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Cycling Canada  – Doha, QATAR, Oct. 13, 2016 – After four days of time trial competition, the road races got underway on Thursday at the Road World Championships in Doha, Qatar, with the Under-23 Men’s 165.7 kilometre race.  David Drouin of St-Prosper, Quebec, was the top Canadian rider, finishing in 42nd place, with the same time as race winner Kristoffer Halvorsen of Norway.

Drouin, attending his first world championships, said, “It was an all-out and very nervous race, complicated by the many roundabouts. We had two adversaries in the race: our opponents and the heat!  I really enjoyed my experience here, even if the course did not really suit me. I want to thank Cycling Canada for the opportunity.”

A group of nine riders formed at the front of the race on the first of ten laps, but never gained more than three minutes on the field, which was led by the Norwegian team.  The five Canadian riders stayed tucked into the peloton, with Under-23 national champion Ben Perry of St Catharines, Ontario, the protected rider for the expected sprint finish.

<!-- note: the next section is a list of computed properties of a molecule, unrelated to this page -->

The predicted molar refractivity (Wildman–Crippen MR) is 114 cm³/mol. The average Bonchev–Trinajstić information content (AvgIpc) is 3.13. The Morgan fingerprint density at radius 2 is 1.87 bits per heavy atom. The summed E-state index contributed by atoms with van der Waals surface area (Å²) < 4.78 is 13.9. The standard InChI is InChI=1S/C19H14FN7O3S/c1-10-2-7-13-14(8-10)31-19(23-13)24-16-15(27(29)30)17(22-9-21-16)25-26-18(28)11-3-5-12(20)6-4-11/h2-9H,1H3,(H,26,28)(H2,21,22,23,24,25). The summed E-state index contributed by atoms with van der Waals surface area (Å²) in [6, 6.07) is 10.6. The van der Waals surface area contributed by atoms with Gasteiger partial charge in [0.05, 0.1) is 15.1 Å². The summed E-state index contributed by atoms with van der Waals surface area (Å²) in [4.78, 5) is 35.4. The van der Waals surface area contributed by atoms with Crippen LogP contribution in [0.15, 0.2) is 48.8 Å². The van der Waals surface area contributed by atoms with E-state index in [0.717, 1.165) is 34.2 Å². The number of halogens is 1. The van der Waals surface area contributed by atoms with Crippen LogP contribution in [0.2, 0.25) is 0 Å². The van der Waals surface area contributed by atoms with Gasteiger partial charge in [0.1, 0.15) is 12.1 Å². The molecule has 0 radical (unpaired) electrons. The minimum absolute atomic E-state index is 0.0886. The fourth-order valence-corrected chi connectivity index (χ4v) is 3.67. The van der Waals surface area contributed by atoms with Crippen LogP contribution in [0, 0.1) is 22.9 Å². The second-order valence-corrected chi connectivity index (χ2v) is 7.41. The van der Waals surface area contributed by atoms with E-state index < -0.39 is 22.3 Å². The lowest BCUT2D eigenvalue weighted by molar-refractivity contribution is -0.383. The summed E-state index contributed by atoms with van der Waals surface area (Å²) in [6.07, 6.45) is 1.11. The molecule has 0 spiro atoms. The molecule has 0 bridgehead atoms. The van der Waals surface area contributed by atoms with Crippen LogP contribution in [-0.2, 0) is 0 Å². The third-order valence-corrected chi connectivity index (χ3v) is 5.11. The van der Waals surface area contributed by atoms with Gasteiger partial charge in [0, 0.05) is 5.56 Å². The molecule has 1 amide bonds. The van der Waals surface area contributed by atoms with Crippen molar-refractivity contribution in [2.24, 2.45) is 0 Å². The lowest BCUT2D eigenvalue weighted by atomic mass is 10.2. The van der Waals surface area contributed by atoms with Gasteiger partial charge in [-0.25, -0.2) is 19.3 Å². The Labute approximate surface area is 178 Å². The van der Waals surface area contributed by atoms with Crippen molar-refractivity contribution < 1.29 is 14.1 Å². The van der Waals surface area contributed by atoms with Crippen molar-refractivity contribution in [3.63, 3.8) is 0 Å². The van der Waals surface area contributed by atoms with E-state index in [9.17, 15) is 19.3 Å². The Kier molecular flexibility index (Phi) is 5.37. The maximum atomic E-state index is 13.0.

As the pace increased in the final laps to pull back the break, riders began to get dropped from the field.  Perry was in good position until five kilometres to go, when a crash in front of him opened a gap to the front of the race, taking him out of contention.  Perry eventually finished 59th, 11 seconds down on the lead group.

“There was a little tangle with five kilometres to go,” explained Perry, “but hey, stuff happens.  I’m not stoked that it happened in my last Under-23 race, but now it’s time to relax for a while before I start preparing for next year.”

Sean MacKinnon (Hamilton, ON) finished 135th, seven minutes and 32 seconds down.  Canada’s two other entrants – Nicolas Masbourian (Montreal, QC) and Alexander Cowan (Calgary, AB) did not finish.

Racing continues on Friday with the Junior Women and Junior Men road races.
 
About Cycling Canada
Cycling Canada is the governing body for competitive cycling in Canada. Founded in 1882, Cycling Canada aims to create and sustain an effective system that develops talented Canadian cyclists to achieve Olympic, Paralympic, and World Championship medal performances. With the vision of being a leading competitive cycling nation by 2020 celebrating enhanced international success, increased national participation and world class event hosting, Cycling Canada manages the High Performance team, hosts national and international events and administers programs to promote and grow cycling across the country. Cycling Canada programs are made possible through the support of its valued corporate partners – Global Relay, Lexus Canada, Mattamy Homes, Louis Garneau and Bear Mountain Resort – along with the Government of Canada, Own The Podium, the Canadian Olympic Committee and the Canadian Paralympic Committee.

 
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Source: Cycling Canada 
Information:
Karine Bedard l Cycling Canada l 438-884-8771 l karine.bedard@cyclingcanada.ca